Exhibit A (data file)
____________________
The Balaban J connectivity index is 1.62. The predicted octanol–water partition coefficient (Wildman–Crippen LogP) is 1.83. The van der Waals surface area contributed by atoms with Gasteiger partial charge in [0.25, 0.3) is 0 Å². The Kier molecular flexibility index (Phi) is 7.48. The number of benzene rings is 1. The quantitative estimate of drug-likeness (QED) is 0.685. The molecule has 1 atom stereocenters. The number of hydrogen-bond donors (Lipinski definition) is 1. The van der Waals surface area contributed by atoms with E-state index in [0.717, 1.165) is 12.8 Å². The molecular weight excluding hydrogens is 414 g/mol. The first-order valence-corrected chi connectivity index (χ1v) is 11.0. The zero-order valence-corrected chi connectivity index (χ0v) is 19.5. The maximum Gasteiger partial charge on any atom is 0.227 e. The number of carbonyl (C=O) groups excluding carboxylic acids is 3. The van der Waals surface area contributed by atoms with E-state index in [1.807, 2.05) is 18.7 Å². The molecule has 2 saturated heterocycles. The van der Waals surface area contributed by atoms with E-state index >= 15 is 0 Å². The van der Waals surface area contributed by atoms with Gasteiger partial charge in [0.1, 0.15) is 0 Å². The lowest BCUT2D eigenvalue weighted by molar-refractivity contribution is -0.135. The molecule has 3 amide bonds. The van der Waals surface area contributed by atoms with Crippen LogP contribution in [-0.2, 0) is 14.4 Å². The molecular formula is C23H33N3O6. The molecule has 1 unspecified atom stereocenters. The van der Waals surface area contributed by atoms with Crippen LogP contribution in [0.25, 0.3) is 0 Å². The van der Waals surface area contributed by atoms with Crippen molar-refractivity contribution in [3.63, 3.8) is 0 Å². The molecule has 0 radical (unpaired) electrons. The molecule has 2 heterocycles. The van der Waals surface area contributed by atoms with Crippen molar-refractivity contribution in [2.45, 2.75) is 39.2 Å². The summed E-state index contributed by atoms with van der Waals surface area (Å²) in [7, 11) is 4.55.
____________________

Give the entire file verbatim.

The Balaban J connectivity index is 1.62. The predicted octanol–water partition coefficient (Wildman–Crippen LogP) is 1.83. The van der Waals surface area contributed by atoms with Gasteiger partial charge in [0.25, 0.3) is 0 Å². The Kier molecular flexibility index (Phi) is 7.48. The number of benzene rings is 1. The quantitative estimate of drug-likeness (QED) is 0.685. The molecule has 1 atom stereocenters. The number of hydrogen-bond donors (Lipinski definition) is 1. The van der Waals surface area contributed by atoms with E-state index in [0.717, 1.165) is 12.8 Å². The molecular weight excluding hydrogens is 414 g/mol. The first-order valence-corrected chi connectivity index (χ1v) is 11.0. The zero-order valence-corrected chi connectivity index (χ0v) is 19.5. The maximum Gasteiger partial charge on any atom is 0.227 e. The number of carbonyl (C=O) groups excluding carboxylic acids is 3. The van der Waals surface area contributed by atoms with E-state index in [1.807, 2.05) is 18.7 Å². The molecule has 2 saturated heterocycles. The van der Waals surface area contributed by atoms with E-state index >= 15 is 0 Å². The van der Waals surface area contributed by atoms with Gasteiger partial charge in [0.1, 0.15) is 0 Å². The lowest BCUT2D eigenvalue weighted by molar-refractivity contribution is -0.135. The molecule has 3 amide bonds. The van der Waals surface area contributed by atoms with Crippen LogP contribution in [-0.2, 0) is 14.4 Å². The molecular formula is C23H33N3O6. The molecule has 1 unspecified atom stereocenters. The van der Waals surface area contributed by atoms with Crippen LogP contribution in [0.25, 0.3) is 0 Å². The van der Waals surface area contributed by atoms with Crippen molar-refractivity contribution in [3.63, 3.8) is 0 Å². The molecule has 0 radical (unpaired) electrons. The molecule has 2 heterocycles. The van der Waals surface area contributed by atoms with Crippen molar-refractivity contribution in [2.45, 2.75) is 39.2 Å². The summed E-state index contributed by atoms with van der Waals surface area (Å²) in [7, 11) is 4.55.